A painting by Gerhard Richter in the exhibition of the Albertinum in Dresden, Germany

Have you ever seen Gerhard Richter painting?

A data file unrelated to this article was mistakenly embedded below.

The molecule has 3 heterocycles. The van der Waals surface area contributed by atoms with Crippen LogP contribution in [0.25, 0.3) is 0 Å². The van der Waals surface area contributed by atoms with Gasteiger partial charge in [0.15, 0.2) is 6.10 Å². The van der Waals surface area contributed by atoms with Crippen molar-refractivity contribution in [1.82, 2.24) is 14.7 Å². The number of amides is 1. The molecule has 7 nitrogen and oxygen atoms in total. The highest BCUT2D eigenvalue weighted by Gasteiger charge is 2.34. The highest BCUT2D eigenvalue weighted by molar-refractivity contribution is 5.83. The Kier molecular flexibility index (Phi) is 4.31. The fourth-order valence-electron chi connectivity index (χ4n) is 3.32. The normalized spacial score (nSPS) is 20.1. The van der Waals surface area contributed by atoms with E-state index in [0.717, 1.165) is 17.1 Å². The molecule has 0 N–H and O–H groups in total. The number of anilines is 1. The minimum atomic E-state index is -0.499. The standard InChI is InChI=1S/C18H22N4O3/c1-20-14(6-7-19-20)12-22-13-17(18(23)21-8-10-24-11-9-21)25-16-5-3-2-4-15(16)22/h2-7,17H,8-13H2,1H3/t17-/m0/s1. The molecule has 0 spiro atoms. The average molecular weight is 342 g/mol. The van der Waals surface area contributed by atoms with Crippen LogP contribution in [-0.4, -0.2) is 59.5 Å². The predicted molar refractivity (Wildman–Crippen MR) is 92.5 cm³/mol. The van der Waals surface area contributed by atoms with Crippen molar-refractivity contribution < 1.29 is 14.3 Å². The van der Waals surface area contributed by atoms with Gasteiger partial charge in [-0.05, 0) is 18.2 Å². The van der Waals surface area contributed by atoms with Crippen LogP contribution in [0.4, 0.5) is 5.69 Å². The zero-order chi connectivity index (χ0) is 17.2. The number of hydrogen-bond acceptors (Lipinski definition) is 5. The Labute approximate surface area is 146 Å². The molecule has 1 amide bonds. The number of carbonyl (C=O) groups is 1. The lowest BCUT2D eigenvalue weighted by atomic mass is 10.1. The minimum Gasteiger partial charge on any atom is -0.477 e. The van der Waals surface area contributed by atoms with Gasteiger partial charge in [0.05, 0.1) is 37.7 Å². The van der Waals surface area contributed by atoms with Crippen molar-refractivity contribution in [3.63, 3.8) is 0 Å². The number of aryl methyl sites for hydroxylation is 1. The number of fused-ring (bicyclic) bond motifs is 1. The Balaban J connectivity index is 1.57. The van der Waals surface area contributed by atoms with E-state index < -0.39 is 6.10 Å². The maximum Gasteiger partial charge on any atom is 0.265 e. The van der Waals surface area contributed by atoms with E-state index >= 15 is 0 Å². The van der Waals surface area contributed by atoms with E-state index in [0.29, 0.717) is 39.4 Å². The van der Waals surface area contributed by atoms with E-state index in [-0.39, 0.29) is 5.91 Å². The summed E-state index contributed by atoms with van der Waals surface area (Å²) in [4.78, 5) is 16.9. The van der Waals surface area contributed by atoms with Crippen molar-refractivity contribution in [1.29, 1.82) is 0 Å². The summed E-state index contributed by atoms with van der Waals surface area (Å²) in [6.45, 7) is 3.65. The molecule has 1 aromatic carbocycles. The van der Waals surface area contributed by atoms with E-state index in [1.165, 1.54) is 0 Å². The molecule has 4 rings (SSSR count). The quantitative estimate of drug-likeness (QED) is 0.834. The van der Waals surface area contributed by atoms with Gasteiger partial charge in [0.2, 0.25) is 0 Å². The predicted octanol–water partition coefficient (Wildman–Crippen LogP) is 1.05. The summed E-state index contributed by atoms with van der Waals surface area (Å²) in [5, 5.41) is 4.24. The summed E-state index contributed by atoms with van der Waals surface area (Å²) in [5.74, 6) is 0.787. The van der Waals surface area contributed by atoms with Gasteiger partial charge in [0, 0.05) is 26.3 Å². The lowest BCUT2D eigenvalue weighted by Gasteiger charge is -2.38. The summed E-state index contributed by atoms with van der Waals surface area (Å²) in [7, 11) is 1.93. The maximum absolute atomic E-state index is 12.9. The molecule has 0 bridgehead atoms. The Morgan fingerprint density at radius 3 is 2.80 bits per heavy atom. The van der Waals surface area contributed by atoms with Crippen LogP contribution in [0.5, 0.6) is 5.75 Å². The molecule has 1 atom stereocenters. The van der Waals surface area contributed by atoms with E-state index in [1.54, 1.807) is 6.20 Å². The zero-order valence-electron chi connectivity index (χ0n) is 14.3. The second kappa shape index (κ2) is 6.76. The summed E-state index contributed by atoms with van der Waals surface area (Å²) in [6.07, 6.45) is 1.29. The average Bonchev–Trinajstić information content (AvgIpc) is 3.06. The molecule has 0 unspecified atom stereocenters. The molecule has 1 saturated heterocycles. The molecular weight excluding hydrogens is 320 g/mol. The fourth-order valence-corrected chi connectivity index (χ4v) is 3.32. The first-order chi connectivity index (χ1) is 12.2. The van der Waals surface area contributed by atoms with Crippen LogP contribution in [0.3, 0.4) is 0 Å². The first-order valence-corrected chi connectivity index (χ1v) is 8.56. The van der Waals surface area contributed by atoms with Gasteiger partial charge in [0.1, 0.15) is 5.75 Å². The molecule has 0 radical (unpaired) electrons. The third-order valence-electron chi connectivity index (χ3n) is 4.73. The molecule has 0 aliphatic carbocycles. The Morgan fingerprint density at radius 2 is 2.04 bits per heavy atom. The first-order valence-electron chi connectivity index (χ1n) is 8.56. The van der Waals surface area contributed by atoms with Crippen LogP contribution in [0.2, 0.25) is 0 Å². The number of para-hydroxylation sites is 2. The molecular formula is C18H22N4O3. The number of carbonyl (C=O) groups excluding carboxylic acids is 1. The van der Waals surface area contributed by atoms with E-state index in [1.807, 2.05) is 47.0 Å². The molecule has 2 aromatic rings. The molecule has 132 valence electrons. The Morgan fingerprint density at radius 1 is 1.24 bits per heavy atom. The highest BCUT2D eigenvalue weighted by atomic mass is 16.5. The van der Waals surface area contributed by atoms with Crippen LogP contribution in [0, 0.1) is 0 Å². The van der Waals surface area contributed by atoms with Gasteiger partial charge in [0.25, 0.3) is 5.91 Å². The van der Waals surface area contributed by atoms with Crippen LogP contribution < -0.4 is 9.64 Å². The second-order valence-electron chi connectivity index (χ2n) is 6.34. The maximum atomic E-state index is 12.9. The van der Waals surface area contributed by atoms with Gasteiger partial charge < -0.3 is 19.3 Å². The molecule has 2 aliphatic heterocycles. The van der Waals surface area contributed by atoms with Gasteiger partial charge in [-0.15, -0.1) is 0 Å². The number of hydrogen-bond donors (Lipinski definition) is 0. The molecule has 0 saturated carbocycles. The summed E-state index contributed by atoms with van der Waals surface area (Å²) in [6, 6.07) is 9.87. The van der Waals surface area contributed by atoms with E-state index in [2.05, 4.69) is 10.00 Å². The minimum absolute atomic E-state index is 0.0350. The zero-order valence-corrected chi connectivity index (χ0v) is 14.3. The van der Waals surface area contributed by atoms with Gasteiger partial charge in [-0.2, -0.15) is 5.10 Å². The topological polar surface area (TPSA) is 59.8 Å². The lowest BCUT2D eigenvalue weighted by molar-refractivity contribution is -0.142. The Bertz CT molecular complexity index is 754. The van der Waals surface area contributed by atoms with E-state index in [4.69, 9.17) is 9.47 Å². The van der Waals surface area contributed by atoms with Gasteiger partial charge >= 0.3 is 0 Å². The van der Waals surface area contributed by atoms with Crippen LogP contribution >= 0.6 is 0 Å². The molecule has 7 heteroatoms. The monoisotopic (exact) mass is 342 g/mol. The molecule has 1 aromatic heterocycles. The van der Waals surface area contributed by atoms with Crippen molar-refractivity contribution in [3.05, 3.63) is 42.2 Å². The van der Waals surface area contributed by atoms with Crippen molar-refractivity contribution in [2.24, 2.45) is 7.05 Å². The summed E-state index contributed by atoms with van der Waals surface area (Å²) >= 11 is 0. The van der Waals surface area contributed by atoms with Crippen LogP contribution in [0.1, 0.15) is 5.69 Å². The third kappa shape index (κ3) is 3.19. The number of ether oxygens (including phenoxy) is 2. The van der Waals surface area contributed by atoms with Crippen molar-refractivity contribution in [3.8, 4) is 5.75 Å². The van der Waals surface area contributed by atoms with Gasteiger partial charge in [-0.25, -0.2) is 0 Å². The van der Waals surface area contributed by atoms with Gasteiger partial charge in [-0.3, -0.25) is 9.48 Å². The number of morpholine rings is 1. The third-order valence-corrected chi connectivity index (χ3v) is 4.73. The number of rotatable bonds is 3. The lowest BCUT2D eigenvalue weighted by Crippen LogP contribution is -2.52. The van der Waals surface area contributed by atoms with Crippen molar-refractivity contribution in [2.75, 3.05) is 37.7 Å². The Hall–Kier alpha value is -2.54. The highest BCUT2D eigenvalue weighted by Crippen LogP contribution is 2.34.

It is phenomenal to watch. He might start one of his large, abstract paintings by carefully applying oil paint to the canvas with a thick brush. Then, he begins to scrape, smear, or add new layers of paint with a large, home-made squeegee. After each change, Richter pauses, takes a step back, and looks at the result: What did just happen with the picture? What composition has come about? Where have interesting parts emerged? What is the next move that might bring the piece one step closer to completion? And which action would be a mistake? There is a lot of intention and carefulness in this process, yet Richter equally respects the results of accident and chance. He lets go of a certain kind of control to let things happen that are surprising and exciting. But at the same time, Richter always exerts enough control to influence the result. He decides what to keep and what to destroy. It is the ultimate creative process: a constant dialogue.



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